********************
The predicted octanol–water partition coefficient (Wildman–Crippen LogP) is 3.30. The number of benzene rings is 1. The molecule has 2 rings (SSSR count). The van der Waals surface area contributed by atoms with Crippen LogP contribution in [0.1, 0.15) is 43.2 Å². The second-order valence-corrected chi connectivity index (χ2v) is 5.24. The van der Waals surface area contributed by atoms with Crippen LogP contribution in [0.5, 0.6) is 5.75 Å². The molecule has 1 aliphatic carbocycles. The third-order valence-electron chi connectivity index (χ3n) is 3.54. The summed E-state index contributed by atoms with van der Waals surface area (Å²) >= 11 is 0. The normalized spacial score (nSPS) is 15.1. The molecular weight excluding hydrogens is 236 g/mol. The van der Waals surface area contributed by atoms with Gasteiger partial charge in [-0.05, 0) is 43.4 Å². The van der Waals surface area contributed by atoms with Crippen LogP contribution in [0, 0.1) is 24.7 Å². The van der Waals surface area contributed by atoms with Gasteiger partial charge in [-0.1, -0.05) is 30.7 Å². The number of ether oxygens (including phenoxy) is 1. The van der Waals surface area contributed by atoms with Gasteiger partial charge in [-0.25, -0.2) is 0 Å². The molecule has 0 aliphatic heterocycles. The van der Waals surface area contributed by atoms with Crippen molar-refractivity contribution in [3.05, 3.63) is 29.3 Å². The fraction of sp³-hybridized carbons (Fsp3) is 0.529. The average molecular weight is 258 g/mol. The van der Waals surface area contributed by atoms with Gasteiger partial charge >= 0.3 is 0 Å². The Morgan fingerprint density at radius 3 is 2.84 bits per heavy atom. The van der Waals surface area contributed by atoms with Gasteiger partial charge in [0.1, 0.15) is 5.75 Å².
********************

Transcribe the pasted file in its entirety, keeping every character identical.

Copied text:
The predicted octanol–water partition coefficient (Wildman–Crippen LogP) is 3.30. The number of benzene rings is 1. The molecule has 2 rings (SSSR count). The van der Waals surface area contributed by atoms with Crippen LogP contribution in [0.1, 0.15) is 43.2 Å². The second-order valence-corrected chi connectivity index (χ2v) is 5.24. The van der Waals surface area contributed by atoms with Crippen LogP contribution in [0.5, 0.6) is 5.75 Å². The molecule has 1 aliphatic carbocycles. The third-order valence-electron chi connectivity index (χ3n) is 3.54. The summed E-state index contributed by atoms with van der Waals surface area (Å²) >= 11 is 0. The normalized spacial score (nSPS) is 15.1. The molecular weight excluding hydrogens is 236 g/mol. The van der Waals surface area contributed by atoms with Gasteiger partial charge in [-0.05, 0) is 43.4 Å². The van der Waals surface area contributed by atoms with Crippen LogP contribution in [0, 0.1) is 24.7 Å². The van der Waals surface area contributed by atoms with Gasteiger partial charge in [-0.1, -0.05) is 30.7 Å². The number of ether oxygens (including phenoxy) is 1. The van der Waals surface area contributed by atoms with Gasteiger partial charge in [-0.25, -0.2) is 0 Å². The molecule has 0 aliphatic heterocycles. The van der Waals surface area contributed by atoms with Crippen molar-refractivity contribution in [3.05, 3.63) is 29.3 Å². The fraction of sp³-hybridized carbons (Fsp3) is 0.529. The average molecular weight is 258 g/mol. The van der Waals surface area contributed by atoms with Gasteiger partial charge >= 0.3 is 0 Å². The Morgan fingerprint density at radius 3 is 2.84 bits per heavy atom. The van der Waals surface area contributed by atoms with Gasteiger partial charge in [0.1, 0.15) is 5.75 Å².